Basement Theatre, Lower Greys Ave, Auckland

28/11/2012 - 01/12/2012

Production Details

“Want to hear the name of this new brothel? The Seventy-Two Virgins. By-line: Heaven on Earth.”  

On a sleepy little street in a sleepy little town the religious war to end all religious wars is about to take place.

Valli the Hindu wants that Jewess, Reba, gone. Annie, the Christian wants to create heaven on earth. Muhammad the Muslim wants his 72 virgins. Hong the Taoist wants to go with the flow and Ismo the atheist wants to rise above it and find the cure for cancer… 

It’s a battle to the death. Who will be the last man standing?

Basement Theatre
November 28, 29, 30 December 1, 7pm
Tickets $20 www.iticket.co.nz  

Performed by Thomas Sainsbury and Jessica Joy Wood 

Hilarious irreverent stab at the hypocrisy of religious fundamentalism

Review by Nik Smythe 29th Nov 2012

Thomas Sainsbury’s latest is a typically atypical character-driven comedy which cavalierly explores religious / racial intolerance and exploits racial / religious stereotypes.  

Inspired by a European art exhibition featuring iconography from the world’s seven major religions, the script involves a small community of diverse characters, each with their own agendas in accordance with the clichés associated with their respective beliefs. 

Sainsbury himself gives life to half the roles with trademark irreverence: Pandu the pain-addicted Indian Buddhist, Tezuko the Nippon Zen master, Reba the neurotic NY-Jewish single woman, and Mohammed the angry Arab Muslim.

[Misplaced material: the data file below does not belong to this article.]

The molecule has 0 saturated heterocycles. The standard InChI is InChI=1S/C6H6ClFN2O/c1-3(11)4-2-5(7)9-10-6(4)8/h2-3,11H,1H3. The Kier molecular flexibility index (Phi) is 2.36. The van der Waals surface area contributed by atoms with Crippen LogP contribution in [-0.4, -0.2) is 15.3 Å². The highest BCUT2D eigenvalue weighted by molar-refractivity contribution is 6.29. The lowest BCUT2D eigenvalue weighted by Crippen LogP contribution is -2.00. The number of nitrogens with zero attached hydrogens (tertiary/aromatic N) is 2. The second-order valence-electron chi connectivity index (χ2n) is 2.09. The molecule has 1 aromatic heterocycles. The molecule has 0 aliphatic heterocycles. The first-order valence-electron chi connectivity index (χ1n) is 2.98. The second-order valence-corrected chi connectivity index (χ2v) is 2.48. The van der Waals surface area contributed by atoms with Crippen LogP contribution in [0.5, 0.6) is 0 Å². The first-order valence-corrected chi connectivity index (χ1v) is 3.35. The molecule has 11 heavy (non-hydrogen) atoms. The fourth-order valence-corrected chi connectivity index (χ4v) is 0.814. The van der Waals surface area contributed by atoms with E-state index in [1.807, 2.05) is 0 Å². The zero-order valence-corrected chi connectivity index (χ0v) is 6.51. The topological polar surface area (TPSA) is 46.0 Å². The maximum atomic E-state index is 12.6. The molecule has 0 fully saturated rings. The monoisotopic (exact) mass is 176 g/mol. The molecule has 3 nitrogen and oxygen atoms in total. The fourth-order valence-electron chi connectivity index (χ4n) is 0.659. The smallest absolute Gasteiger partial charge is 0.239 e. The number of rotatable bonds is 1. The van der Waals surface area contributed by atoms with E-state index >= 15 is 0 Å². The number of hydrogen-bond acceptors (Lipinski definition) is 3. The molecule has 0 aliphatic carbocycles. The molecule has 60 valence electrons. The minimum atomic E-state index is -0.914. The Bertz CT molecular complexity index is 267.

Jessica Joy Wood covers the rest of the neighbourhood with her distinctive portrayals of Annie the Texan born-again Christian, Hong the Chinese Taoist wastrel, Pandu’s long suffering working wife Vani, and Ismo the atheist scientist – ironically the most morally driven humanitarian on the street.  (Apologies if I’ve got some of the names wrong). 

The central character of the story is Ismo, out door-knocking in search of a human subject to test his newly developed would-be cancer cure upon.  But the core rivalry is that between Annie and Mohammed, with their contradictory grandiose ambitions to transform the area for the betterment of their own kind. 

The extreme ends to which each person is prepared to – and indeed does – go to satisfy their own cavalier agendas rings true in a wider philosophical sense, albeit presented in a wholly absurdist manner.

Director Renee Lyons has instilled the hour-long black comedy with seamless fluidity, each scene-change achieved entirely through character shifts in lieu of lighting or SFX cues. 

The broad strokes, casual flippancy and outright hilarity of the performance belie the complexity of the narrative, not to mention the atrocious reality of judgmental hatred-fueled violence by religious hypocrites, rife throughout the world to this day.


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